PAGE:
Long ago, I formulated the Law of Unintended Consequences. It goes something like this – whatever I expect to happen in the future, it will not; something else will happen, something I have not even considered.
The Law offers constant surprises, some good, some bad; the unpredictability of it all makes life infinitely interesting. I am constantly standing somewhere with a goofy smile on my face muttering; “I sure didn’t see that coming”.
Travel intensifies our experience with the Law of Unintended Consequences; how can we know what’s ahead if we haven’t been there?
Italy 2014 is my latest lesson in the Law, up close and personal. One minute, I’m walking upright, planning to trek across Italy’s back roads, see it’s sights and sites; the next, I trip, I fall. A few broken toes, a trip to the doctor, and – Voila – my plans are dust.
Instead, I rent Skippy, my Fiat 500, and we set off to drive where I had planned to walk.
I have discovered a new Italy; it’s not in any guidebook, it’s not dressed in superlatives, like the David in Florence or the Sistine Chapel, but it’s all mine.
A few examples.
First. I may never buy a Fiat 500 but I have, on high recommendation from a knowledgeable traveller, discovered Skippy can be fun and I have made him my friend – anthropomorphic transformation works. We are having fun.
Another. Last Sunday, I arrived early in Sansepolcro, a small town, usually bypassed by tourists. It is the last day of a festival traced back to Medieval times – an annual crossbow competition between Sansepulcro and Gubbio, a neighboring town.
I manage to get tickets – ringside seats – to what, I did not know. My new friends, Norm and Kim from Edmonton – another example of the Law, join me.
The medieval crossbow event is priceless; an hour of procession and pageantry including marching musicians, grandiose noblemen, puffed up pillars of the church, damsels, flagbearers and archers – hundreds, all dressed in colorful renaissance costumes.
Huge crossbows are carefully mounted on stands, aimed by the archers; a charged bow violently blasts an arrow into a small white target 500 meters away. Most arrows, surprisingly, pierce the target; other arrows pierce them as they pile in on top of each other.
The next day, bold headlines in the local papers announce Sansepulcro has won! Whew…!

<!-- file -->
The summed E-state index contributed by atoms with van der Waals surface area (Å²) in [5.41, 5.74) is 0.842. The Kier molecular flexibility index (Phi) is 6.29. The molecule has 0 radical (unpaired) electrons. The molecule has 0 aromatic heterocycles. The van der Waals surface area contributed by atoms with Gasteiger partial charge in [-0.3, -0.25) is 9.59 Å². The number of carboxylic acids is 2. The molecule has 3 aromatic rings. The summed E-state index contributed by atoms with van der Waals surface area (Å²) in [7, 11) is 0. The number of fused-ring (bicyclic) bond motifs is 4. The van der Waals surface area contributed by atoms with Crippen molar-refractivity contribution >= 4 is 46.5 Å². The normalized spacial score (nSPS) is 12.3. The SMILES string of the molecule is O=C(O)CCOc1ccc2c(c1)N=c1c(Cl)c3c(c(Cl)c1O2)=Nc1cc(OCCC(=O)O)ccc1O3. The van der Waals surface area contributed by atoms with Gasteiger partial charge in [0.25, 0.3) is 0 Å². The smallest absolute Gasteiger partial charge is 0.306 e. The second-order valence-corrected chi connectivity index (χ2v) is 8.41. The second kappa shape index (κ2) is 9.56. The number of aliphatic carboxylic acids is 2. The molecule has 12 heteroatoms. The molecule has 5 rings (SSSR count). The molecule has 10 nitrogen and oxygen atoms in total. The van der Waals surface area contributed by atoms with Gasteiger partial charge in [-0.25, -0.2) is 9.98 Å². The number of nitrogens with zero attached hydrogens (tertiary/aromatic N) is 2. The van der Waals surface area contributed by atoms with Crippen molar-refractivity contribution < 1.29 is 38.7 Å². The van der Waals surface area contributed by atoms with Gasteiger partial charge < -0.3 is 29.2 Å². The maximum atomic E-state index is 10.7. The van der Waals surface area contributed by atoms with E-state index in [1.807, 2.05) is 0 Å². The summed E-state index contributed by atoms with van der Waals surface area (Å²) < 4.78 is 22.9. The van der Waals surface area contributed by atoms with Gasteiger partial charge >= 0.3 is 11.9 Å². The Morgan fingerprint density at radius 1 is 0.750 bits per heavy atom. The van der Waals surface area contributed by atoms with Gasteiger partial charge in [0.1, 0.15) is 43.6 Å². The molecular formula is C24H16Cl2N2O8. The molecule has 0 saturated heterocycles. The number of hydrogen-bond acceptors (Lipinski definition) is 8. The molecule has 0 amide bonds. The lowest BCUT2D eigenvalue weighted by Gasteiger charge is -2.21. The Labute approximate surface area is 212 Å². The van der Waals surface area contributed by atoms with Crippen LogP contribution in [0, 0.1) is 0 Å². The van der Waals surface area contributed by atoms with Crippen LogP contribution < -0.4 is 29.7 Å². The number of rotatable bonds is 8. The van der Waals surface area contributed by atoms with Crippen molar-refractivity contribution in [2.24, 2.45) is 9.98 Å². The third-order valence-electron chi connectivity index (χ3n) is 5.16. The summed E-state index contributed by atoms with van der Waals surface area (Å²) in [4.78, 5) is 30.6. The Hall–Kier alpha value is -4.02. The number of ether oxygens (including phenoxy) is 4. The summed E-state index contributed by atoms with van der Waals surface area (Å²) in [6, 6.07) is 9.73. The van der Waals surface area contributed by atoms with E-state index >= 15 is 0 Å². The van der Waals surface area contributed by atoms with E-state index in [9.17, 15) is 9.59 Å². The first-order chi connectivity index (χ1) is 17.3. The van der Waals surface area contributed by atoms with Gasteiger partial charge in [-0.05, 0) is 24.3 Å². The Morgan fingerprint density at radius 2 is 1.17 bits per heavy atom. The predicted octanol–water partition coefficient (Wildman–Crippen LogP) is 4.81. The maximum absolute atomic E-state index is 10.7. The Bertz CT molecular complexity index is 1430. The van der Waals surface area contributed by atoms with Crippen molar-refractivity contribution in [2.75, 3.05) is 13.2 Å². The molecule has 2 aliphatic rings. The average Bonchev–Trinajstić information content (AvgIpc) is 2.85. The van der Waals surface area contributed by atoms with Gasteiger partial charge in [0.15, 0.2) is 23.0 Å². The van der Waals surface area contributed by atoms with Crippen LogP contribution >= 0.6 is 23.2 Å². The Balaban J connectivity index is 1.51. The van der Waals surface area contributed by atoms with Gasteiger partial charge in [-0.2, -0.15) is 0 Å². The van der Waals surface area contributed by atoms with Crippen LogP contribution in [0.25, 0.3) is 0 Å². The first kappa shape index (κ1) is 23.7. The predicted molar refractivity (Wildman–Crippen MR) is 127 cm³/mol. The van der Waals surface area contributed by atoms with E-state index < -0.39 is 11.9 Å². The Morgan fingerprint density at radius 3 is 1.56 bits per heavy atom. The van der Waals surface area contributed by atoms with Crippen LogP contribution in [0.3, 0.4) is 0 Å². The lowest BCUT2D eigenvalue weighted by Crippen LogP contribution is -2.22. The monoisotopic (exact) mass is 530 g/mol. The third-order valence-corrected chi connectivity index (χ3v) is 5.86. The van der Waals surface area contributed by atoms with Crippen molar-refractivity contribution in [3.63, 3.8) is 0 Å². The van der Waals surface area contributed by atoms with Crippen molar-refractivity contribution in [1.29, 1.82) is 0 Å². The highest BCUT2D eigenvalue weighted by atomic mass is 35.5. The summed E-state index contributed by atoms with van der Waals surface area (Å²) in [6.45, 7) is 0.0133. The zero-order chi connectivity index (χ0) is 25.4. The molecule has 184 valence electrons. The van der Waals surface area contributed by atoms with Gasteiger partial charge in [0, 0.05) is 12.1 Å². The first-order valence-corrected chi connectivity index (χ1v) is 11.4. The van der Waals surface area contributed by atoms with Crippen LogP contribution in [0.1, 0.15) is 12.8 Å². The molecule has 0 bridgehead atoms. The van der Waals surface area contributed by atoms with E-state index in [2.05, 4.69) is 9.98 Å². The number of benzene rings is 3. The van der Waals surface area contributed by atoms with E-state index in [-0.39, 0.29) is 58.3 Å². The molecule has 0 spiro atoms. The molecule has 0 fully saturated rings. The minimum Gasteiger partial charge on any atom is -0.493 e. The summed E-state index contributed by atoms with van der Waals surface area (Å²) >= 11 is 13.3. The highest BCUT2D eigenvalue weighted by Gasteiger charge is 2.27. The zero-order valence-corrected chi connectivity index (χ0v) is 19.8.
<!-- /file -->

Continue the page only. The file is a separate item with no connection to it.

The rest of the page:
Yet another. The next day, I am off to Citerna, a hill-top village. If I had been walking, I would have traversed it, too much up to climb. But Skippy and I climbed the steep slope in time to watch the village come alive.
What a village! It is a fortress dating back to the 1500’s, designed to withstand any assault. Now it is immaculate and welcoming to tourists. The view over the Tiber River Valley is endless. The Apennines frame the horizon, the sky is blue. Life is good.
At 9 AM the locals congregate at the only cafe to share the morning news, at noon, the place seems to be dead; magically at 1 PM the center square is teeming with tourists and locals. A nondescript grocery store has become a lively restaurant. I catch a small seat on the edge of the outdoor cafe and fall in love with Signora, her Caprese salad and her prosciutto e melon. I am addicted. If I didn’t look down my nose at picture-taking food-pornies, I would show you a photo of the best Italian lunch ever plated for 10 euros. Is this heaven; no, it is Citerna.
It is a pretty old house, that seems to have been grafted onto a small church ( in use though I can’t imagine how many parishioners it would have). Our hosts are a delightful couple of 60’s hippy, bibbed-overalls, Woodstockers; she’s pregnant with twins. I could make a sepia-toned movie with David Crosby writing the musical score. Real hikers arrive, we all settle in, laundry gets hung out and we slowly watch the sun set as we wallow in mellowness. I can almost hear Country Joe and the Fish playing in the background.
We have a farmhouse dinner, I have no doubt everything was grown in their backyard and it is, of course, vegetarian. The table seats a veritable United Nations – a Dutch couple, a Canadian (me), an Aussie couple, a young German woman, two women from France and our hosts, from Sicily and Italy. The conversation jumps from English to Italian to French and back. The next morning we all share coffee and bread, I buy two jars of their best home-made, wild cherry jam and we head out – buen Camino, this time the St. Francis one.
Last example for now. The next evening, I’m eating plumbs and walnuts plucked from the ground under trees around us with Gabriele, my host and his family, in Pietralunga at a 15th century watch-tower that he has lovingly restored into an oasis-extraordinaire. Italian hospitality has a name – Grazie, Gabriele!
I could go on.
Some may fear unintended consequences; I’m making every effort to see joy in life’s unpredictability and embrace the Law’s messiness and infinite possibilities.
The Law of Unintended Consequences does present challenges. Traveling alone is not for everyone; alone is alone. No one has your back and there are periods of isolation, loneliness and ennui. As well, travel is drinking from the firehose of infinite consequences; everything is new and that can be both tiring and disorienting.
This is why I do it – off the couch, out the door, out of my comfort zone. The sweet Spots are worth the challenges.
For now, the Law is working for me. I’ll squeeze every last bit of juice I can from this lemon and make some lemonade.
…and the Italian coffee, have I told you about the coffee….